How much bass is enough?

How much bass is enough?
I want much more than flat
7% (30 votes)
I like a little more than flat
38% (162 votes)
I like it flat
45% (191 votes)
I prefer a little less bass than flat
7% (29 votes)
I hate bass
1% (3 votes)
No fish in my house
3% (12 votes)
Total votes: 427

Reader T. Bloom asks: "Do you tend towards bass frequency-response accuracy, or would you prefer either a little more or a little less bass than measures flat in your listening room?" In other words, how much bass is enough?

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COMMENTS
Robert's picture

Whatever sounds the most convincing (life like). I'm guessing that would be flat.

Jared Gerlach's picture

At low levels, I like boost on the bottom end. But as the decibels rise, a shift toward flat is preferable.

Marcel's picture

every deviation from flat ultimately will annoy me.

David L.  Wyatt jr.'s picture

When you listen to a lot of different types of music, any deviation from linearity will favor one music to the deteriment of others. Besides, great bass is enough of a challenge on its own, especially on a budget.

Bob Parish's picture

Fullness!

D.A.B., Pacific Palisades, CA's picture

It all depends on what type of music I'm listening to. For rock, I want the walls to fall and the foundation to rumble; for chamber music, I want to hear the rosin on the bow. For jazz, I want to hear a realistic rhythm system. Bottom line: You need a system that can do it all.

Dave Wallace's picture

I like the bass to be fast and tight, not flabby.

R.P.'s picture

It's all relative and relates to the task at hand. I want to feel deep, deep bass while at a party or being a DJ, but I belive in that the products I'm involved in at work should if I had the final say be so that I as the listner in a practical test get very close to flat. Now I don't get the final say but most people I work with that have an interest in the audio qualities (and most do - oddly ;) have a tradition of makeing sure that the person with the final say gets all sides of the case. Much to their headache.

Larry(Poor Audiophile)'s picture

As accurate as I can get it. Same with all music I play.

Sir Mixalot's picture

I like big bass, and I cannot lie...

Doug Bowker's picture

I like it flat, but it's always been above or below.

Jason M's picture

I'm a bass freak when listening casually, but for critical listening, it needs to be as flat as my room and gear will allow. To wit, I have an inexpensive Infinity powered sub that I fire up when rocking with my Vandy 2Ce sigs, but it gets turned off when the critical listening starts (at least until I can replace it with a 2Wq).

Pradeep's picture

I am used to listening with a little more than flat. Since last year I am listening to flat and still adjusting to it.

Jeff's picture

This is a little hard—for music, flat, but for movies, a little more than flat. Since I can only pick one, I guess it will be a little more than flat.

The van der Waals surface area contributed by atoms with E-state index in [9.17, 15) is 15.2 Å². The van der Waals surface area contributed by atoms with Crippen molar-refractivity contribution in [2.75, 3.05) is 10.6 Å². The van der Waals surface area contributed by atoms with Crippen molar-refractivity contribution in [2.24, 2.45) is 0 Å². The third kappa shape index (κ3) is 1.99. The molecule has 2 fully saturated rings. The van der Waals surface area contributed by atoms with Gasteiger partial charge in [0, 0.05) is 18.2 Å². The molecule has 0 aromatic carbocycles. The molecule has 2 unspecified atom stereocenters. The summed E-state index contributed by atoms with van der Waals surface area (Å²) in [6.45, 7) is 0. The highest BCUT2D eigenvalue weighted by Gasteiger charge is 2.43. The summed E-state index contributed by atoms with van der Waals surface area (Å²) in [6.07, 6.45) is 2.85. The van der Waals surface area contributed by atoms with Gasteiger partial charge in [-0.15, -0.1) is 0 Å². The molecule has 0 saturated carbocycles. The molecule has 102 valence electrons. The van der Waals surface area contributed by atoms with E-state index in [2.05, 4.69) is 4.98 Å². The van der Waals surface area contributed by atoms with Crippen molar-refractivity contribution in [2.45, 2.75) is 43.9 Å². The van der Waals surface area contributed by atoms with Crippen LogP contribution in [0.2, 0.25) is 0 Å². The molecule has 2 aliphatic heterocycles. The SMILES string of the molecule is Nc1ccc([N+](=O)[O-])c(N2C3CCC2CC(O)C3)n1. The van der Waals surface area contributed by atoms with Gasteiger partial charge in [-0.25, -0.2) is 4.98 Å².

Rastanearian's picture

Accuracy rules!

Hoon's picture

I heard somewhere that playback should sound like the sound when it was recorded. But I love bass. I cannot help it. I literally hug the bass when I listen to them, of course, not to mention cranking up the bass level on EQ.

Blair's picture

I wish you could have a little extra, but then you get those moments when you're listening to some great piece of music, and all of a sudden that extra bottom end distracts just enough to break your focus.

flyin yfz's picture

Just enough—not too much. Accuracy counts here.

Audio-sleuth@comcast.net's picture

When it comes to bass, I want impact and flat. When I put on Saint-Saens' Third I want to hear double basses, kettle drums, and organ. Not a bunch of bass, some more bass, and than a whole lot of bass.

Tim Davis's picture

It's more important that the bass be "tight" than just loud. A good example being the subs that go into cars that are generally parked in High School parking lots: They're just loud and boomy, accurate reproduction be damned. That said, I like to feel it in my gut a little bit.

Jeff Glotzer's picture

Then get a subwoofer after you get it flat. No subwoofer, little more than flat.

EAP's picture

I like it a little more than flat. Fortunately, I have a subwoofer in my system, so I can control the bass output. I find that many older CDs are very weak in the lower frequencies and I can increase the output so that it sounds full and well balanced. In instances when I have increased the bass too much, it appears to veil the clarity of the midrange and treble and is especially noticeable when listening to vocals.

Alan Matheson's picture

One of my favourite reactions to a system I owned: A bunch of guys from Barbados, working on the farms up here in Canada, came in to my house and I had a small system with little acoustic suspension speakers. After searching through my LPs and put on some reggae music and promptly asked ,"How you supposed to move to these?" That about somes it up: If you want bass, you want it. I now have floorstanding speakers and it would be hard to go back.

Rick Laurenzo's picture

Most speakers aren't "warm" enough, especially at low levels. I have B&W XTs and you have to crank them to get them to sound good.

Terence Vanden Berg's picture

I prefer accurate if possible. I am an opera singer in Germany.

Jeff, GA's picture

For music listening, I like a sight rise below 40 Hz, but any rise from 40-100Hz is bad!

Richard V.'s picture

The extra bass is more satisfying on most pop recordings. All acoustic recordings are better left flat.

Mike's picture

Flat is where it's at!

Dan W's picture

Accuracy works for me.

Enny Arrouw's picture

I like it flat down to 20-25Hz. It must be dipole.

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